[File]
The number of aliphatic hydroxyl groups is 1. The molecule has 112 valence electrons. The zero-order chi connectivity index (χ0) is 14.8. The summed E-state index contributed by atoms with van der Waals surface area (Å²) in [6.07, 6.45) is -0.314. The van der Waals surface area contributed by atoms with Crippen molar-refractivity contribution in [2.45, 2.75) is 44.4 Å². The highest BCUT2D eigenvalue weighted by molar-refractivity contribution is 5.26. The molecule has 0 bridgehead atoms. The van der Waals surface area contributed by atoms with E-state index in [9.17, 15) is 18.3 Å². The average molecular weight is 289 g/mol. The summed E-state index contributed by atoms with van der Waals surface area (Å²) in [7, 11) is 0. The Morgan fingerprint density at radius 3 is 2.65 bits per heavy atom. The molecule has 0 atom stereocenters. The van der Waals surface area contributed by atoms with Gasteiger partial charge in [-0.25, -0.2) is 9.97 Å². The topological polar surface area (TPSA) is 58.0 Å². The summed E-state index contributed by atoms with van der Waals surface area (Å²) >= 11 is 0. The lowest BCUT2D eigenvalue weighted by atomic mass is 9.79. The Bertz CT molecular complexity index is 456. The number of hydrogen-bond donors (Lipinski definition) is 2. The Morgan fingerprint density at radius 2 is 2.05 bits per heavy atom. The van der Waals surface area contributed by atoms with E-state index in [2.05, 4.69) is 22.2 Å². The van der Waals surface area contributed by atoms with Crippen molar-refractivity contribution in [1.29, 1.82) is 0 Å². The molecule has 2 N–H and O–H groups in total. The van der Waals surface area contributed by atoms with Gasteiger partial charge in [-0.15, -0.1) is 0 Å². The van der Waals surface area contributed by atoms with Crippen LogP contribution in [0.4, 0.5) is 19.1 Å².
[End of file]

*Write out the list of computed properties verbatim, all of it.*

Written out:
The number of aliphatic hydroxyl groups is 1. The molecule has 112 valence electrons. The zero-order chi connectivity index (χ0) is 14.8. The summed E-state index contributed by atoms with van der Waals surface area (Å²) in [6.07, 6.45) is -0.314. The van der Waals surface area contributed by atoms with Crippen molar-refractivity contribution in [2.45, 2.75) is 44.4 Å². The highest BCUT2D eigenvalue weighted by molar-refractivity contribution is 5.26. The molecule has 0 bridgehead atoms. The van der Waals surface area contributed by atoms with E-state index in [9.17, 15) is 18.3 Å². The average molecular weight is 289 g/mol. The summed E-state index contributed by atoms with van der Waals surface area (Å²) in [7, 11) is 0. The Morgan fingerprint density at radius 3 is 2.65 bits per heavy atom. The molecule has 0 atom stereocenters. The van der Waals surface area contributed by atoms with Gasteiger partial charge in [-0.25, -0.2) is 9.97 Å². The topological polar surface area (TPSA) is 58.0 Å². The summed E-state index contributed by atoms with van der Waals surface area (Å²) >= 11 is 0. The lowest BCUT2D eigenvalue weighted by atomic mass is 9.79. The Bertz CT molecular complexity index is 456. The number of hydrogen-bond donors (Lipinski definition) is 2. The Morgan fingerprint density at radius 2 is 2.05 bits per heavy atom. The van der Waals surface area contributed by atoms with E-state index in [2.05, 4.69) is 22.2 Å². The van der Waals surface area contributed by atoms with Crippen molar-refractivity contribution in [1.29, 1.82) is 0 Å². The molecule has 2 N–H and O–H groups in total. The van der Waals surface area contributed by atoms with Gasteiger partial charge in [-0.15, -0.1) is 0 Å². The van der Waals surface area contributed by atoms with Crippen LogP contribution in [0.4, 0.5) is 19.1 Å².